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The US maintains a list of specific chip technology that requires a licence for export and limits tech exports to Semiconductor Manufacturing International Corporation, China’s largest chipmaker. Reuters reached out to SMIC for comment, but they did not answer.

SMIC’s regulations are designed to prevent the production of sophisticated chips with dimensions of 10 nanometers or less. China has primarily produced low-end consumer electronics chips to date.

The Wassenaar Arrangement, a voluntary treaty among 42 states to prevent the spread of “dual-use” technology having commercial and military applications, is a vital element in this containment strategy. Washington and its allies have standardised limits over semiconductor technology transfer to China under Wassenaar’s watch.

China, too, has a talent shortage. Engineers and technicians have been recruited from Taiwan, South Korea, and the United States. However, important advances have yet to be achieved as a result of these initiatives. TSMC, for example, has large teams of specialists for a wide range of procedures. According to industry officials, poaching particular professionals can only result in advancements in specific areas of the trade.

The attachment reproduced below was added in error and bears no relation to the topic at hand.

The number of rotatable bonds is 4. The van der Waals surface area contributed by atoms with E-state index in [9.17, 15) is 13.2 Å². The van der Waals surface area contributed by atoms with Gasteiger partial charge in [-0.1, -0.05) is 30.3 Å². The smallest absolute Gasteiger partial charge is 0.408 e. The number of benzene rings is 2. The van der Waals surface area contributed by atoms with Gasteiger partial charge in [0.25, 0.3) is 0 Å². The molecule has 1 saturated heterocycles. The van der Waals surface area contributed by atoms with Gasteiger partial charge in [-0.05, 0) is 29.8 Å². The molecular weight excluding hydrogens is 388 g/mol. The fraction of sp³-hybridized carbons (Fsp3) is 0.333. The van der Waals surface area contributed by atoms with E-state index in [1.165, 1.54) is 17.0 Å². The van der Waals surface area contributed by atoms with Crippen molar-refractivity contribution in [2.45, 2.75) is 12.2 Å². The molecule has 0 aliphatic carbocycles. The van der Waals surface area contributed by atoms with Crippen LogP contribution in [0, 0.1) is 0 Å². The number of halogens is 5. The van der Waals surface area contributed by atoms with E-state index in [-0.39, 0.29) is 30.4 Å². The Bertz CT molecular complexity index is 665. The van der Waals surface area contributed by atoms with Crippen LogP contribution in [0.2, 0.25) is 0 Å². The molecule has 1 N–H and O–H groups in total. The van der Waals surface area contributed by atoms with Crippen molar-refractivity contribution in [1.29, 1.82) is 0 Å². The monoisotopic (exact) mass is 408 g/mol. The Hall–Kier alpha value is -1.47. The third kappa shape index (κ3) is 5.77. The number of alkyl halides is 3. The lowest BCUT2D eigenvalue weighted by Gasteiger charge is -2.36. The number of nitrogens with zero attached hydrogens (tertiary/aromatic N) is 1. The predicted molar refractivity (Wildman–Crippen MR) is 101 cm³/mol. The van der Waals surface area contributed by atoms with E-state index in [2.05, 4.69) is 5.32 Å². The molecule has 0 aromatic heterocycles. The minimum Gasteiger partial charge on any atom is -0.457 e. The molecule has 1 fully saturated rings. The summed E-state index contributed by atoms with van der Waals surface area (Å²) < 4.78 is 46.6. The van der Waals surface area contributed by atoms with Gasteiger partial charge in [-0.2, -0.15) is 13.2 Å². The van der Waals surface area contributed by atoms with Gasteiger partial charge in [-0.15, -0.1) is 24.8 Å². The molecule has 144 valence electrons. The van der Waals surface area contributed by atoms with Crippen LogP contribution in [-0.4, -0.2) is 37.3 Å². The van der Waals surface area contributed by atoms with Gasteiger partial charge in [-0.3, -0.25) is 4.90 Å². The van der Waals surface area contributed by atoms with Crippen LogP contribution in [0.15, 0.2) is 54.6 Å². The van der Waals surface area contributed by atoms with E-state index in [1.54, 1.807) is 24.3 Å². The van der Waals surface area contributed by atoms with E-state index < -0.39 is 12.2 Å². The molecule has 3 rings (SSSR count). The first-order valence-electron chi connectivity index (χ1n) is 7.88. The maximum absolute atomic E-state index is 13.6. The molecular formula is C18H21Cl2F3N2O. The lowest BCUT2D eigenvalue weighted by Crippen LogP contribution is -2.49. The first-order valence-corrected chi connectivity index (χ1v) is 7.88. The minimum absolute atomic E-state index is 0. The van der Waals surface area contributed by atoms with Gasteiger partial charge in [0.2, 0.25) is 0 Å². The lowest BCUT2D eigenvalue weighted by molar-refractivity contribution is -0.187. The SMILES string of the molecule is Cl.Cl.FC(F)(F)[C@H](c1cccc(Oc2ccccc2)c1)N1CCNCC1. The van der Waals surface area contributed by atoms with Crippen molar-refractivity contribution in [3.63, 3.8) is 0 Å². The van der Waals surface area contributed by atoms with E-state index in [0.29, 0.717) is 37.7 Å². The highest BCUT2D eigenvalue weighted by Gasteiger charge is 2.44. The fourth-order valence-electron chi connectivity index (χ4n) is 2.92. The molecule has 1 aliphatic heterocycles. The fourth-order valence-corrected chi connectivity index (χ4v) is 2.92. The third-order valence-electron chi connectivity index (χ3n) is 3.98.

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According to retired navy Captain Chang Ching, a research fellow at the Taipei-based Society for Strategic Studies, this exceptional personnel are Taiwan’s chip industry’s most valuable asset. “If it invades Taiwan, the Communist army will do everything it can to safeguard the IT workers,” he stated.

America is now attempting to reverse its decision to hand over chip production to Taiwan. The United States Al panel recommended that the government provide $35 billion in incentives to help the semiconductor manufacturing industry recover.

Taiwan, on the other hand, claims it has no plans to relinquish its position as the world’s most powerful nation.

TSMC has started trial production of its most sophisticated chip, which will be made using 3-nanometer technology. It’s also embarked on a two-nanometer chip R&D initiative.

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According to Kung Ming-hsin, chief of the island’s economic planning agency, the National Development Council, local and foreign corporations aim to invest more than T$3 trillion ($108 billion) in Taiwan’s chip industry between now and 2025.

“Taiwan’s semiconductor sector will have very few competitors after this expenditure on plants and equipment,” Kung added.